Yesterday President Donald Trump signed an executive order banning the use in the U.S. of China’s biggest social app WeChat, including “any transactions” with parent Tencent which will be defined in 45 days when the ban comes into force. We explore the potential impact on China’s global blockchain ambitions and the multi-platform Blockchain Service Network in particular, which is due to have a global launch on Monday.
Tencent owned WeChat is China’s largest social network with more than a billion users and WeChat Pay is China’s second largest mobile payments network. On average, a billion payment transactions are processed daily by Tencent’s FinTech division.
Blockchain is relevant for several reasons.
WeChat, Tencent and blockchain
Tencent is a founding member of a consortium developing the open source blockchain protocol FISCO BCOS, which it described as China’s answer to enterprise blockchain Hyperledger Fabric. Its affiliate, online bank WeBank is a critical participant in FISCO BCOS and the Blockchain Service Network (BSN). Tencent was the founder of WeBank, but as it currently owns just 30% for the purposes of Trump’s ban, it would not be classified as a subsidiary.
The BSN network provides low cost hosting and a minimal friction onramp to blockchain with both Chinese and global BSN network infrastructure. FISCO BCOS was the first of many blockchain protocols used in the BSN, and the only one currently in production.
The global launch of the BSN this coming Monday was described in the Chinese press as “part of China’s plan to become the only global blockchain enterprise infrastructure provider. This part of the effort is similar to China’s active global expansion of other major emerging technologies such as 5G and artificial intelligence.” Three weeks ago, the UK banned telecoms firms from buying new Huawei 5G equipment.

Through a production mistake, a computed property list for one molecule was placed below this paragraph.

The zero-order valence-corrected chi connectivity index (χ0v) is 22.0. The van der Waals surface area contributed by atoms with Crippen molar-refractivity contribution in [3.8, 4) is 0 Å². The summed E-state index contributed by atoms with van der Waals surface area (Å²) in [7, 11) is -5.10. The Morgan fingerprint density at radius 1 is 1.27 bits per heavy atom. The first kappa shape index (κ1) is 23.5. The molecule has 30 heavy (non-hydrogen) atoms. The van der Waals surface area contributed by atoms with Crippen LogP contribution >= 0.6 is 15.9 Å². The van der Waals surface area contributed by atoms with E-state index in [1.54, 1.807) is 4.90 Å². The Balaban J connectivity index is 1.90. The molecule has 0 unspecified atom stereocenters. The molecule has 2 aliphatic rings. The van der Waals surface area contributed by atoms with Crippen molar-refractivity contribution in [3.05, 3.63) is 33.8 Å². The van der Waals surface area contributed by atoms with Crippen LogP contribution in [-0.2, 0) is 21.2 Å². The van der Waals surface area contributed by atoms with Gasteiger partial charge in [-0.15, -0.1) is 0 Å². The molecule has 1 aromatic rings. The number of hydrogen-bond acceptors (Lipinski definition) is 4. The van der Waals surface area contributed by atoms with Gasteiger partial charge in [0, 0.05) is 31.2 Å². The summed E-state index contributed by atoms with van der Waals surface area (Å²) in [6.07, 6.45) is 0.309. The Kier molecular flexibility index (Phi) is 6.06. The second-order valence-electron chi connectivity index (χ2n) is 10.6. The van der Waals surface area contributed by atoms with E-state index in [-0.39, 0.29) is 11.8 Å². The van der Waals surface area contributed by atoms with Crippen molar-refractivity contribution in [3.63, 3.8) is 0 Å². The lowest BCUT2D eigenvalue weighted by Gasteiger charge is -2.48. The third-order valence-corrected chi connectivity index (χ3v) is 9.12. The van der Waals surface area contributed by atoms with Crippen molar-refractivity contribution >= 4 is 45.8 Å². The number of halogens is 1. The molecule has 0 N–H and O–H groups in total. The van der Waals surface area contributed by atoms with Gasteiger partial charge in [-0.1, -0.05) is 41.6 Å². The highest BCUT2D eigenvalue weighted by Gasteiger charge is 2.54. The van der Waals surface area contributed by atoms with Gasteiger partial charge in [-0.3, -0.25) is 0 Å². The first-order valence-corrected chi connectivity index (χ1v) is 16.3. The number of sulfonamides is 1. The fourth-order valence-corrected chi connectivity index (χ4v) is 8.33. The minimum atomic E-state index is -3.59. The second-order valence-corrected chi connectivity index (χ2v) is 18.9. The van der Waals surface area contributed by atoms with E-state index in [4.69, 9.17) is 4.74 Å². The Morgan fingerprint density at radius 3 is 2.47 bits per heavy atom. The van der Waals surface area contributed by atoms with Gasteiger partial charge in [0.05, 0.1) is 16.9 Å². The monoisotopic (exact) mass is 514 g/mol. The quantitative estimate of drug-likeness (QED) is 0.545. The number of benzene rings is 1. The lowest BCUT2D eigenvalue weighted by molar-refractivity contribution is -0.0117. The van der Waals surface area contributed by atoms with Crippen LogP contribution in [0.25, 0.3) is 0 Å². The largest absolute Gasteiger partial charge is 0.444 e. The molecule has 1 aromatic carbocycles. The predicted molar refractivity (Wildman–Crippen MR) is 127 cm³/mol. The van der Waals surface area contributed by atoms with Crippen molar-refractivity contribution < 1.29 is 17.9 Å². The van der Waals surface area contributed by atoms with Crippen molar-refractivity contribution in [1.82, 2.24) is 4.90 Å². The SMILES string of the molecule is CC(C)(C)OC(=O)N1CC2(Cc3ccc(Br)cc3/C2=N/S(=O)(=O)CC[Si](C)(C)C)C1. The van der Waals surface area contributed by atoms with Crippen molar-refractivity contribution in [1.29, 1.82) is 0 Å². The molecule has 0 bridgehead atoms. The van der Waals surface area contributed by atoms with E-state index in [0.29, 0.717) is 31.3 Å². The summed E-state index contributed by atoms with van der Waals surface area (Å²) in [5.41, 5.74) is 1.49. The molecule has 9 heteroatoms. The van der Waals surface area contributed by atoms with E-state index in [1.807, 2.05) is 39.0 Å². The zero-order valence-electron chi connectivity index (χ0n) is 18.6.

Blockchains enable companies to share data, although most don’t use it to store sensitive information. However, secure p2p communications channels are included within many blockchain solutions and those tend to involve the transmission of more sensitive data. Fears over industrial espionage were used to justify Trump’s ban on Huawei.
With the bans on Tiktok and WeChat, what’s stopping more firms from being added? While Alipay has not been included, in 2018, the Trump administration prevented parent Ant from acquiring Moneygram over national security concerns.
The Blockchain Service Network
The Blockchain Service Network describes itself as a “cross-cloud, cross-portal, cross-framework global infrastructure network used to deploy and operate all types of blockchain applications.” It intends to set up nodes in more than 80 Chinese cities.
Its rather short technical white paper says “the main goal of the BSN has always been to create a public infrastructure similar to that of the internet and to provide a ‘onestop shop’ style blockchain-based service.” Hence the global version would be the global internet.
The founders of the BSN were China’s State Information Center, various subsidiaries of state-owned China Mobile, China UnionPay and start up Beijing Red Date Technology. Numerous private companies have now joined.
China UnionPay is the country’s answer to Visa and MasterCard, and heavily allied with the central bank. Two years ago, for the People’s Bank of China to gain greater oversight over mobile payments, it required WeChat Pay and Alipay to connect their bank card processing operations to UnionPay, as opposed to working directly with individual banks.
Meanwhile, Red Date Technology has played the role of the fast moving startup and driven the public facing activities.